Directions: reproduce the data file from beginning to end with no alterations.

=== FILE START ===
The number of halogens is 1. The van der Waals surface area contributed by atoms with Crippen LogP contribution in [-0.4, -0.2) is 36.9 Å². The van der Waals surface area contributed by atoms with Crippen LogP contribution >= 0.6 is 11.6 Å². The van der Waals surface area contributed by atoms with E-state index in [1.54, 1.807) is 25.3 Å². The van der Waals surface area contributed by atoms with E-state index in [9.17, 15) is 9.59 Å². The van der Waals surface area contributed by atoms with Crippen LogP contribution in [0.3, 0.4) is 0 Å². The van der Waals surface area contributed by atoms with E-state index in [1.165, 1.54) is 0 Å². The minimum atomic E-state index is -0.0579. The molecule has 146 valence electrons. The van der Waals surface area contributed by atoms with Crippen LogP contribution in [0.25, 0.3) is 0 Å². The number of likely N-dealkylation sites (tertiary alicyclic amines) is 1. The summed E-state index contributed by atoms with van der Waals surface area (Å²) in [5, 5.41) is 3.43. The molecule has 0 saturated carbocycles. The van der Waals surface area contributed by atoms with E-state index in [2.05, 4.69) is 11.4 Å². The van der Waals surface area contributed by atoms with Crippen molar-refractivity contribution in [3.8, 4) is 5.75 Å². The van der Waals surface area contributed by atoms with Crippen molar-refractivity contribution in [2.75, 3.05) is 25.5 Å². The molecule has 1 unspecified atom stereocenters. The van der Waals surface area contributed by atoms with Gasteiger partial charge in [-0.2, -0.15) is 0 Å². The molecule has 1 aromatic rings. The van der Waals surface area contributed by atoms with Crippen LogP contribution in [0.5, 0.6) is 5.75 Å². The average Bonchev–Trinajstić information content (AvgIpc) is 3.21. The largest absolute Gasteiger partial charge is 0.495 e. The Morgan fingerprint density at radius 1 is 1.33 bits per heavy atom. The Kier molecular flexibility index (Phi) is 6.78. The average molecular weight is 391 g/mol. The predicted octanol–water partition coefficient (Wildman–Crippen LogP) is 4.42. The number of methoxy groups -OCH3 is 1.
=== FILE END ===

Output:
The number of halogens is 1. The van der Waals surface area contributed by atoms with Crippen LogP contribution in [-0.4, -0.2) is 36.9 Å². The van der Waals surface area contributed by atoms with Crippen LogP contribution >= 0.6 is 11.6 Å². The van der Waals surface area contributed by atoms with E-state index in [1.54, 1.807) is 25.3 Å². The van der Waals surface area contributed by atoms with E-state index in [9.17, 15) is 9.59 Å². The van der Waals surface area contributed by atoms with Crippen LogP contribution in [0.3, 0.4) is 0 Å². The van der Waals surface area contributed by atoms with E-state index in [1.165, 1.54) is 0 Å². The minimum atomic E-state index is -0.0579. The molecule has 146 valence electrons. The van der Waals surface area contributed by atoms with Crippen LogP contribution in [0.25, 0.3) is 0 Å². The number of likely N-dealkylation sites (tertiary alicyclic amines) is 1. The summed E-state index contributed by atoms with van der Waals surface area (Å²) in [5, 5.41) is 3.43. The molecule has 0 saturated carbocycles. The van der Waals surface area contributed by atoms with E-state index in [2.05, 4.69) is 11.4 Å². The van der Waals surface area contributed by atoms with Crippen molar-refractivity contribution in [3.8, 4) is 5.75 Å². The van der Waals surface area contributed by atoms with Crippen molar-refractivity contribution in [2.75, 3.05) is 25.5 Å². The molecule has 1 unspecified atom stereocenters. The van der Waals surface area contributed by atoms with Gasteiger partial charge in [-0.2, -0.15) is 0 Å². The molecule has 1 aromatic rings. The van der Waals surface area contributed by atoms with Crippen LogP contribution in [0.5, 0.6) is 5.75 Å². The average Bonchev–Trinajstić information content (AvgIpc) is 3.21. The largest absolute Gasteiger partial charge is 0.495 e. The Morgan fingerprint density at radius 1 is 1.33 bits per heavy atom. The Kier molecular flexibility index (Phi) is 6.78. The average molecular weight is 391 g/mol. The predicted octanol–water partition coefficient (Wildman–Crippen LogP) is 4.42. The number of methoxy groups -OCH3 is 1.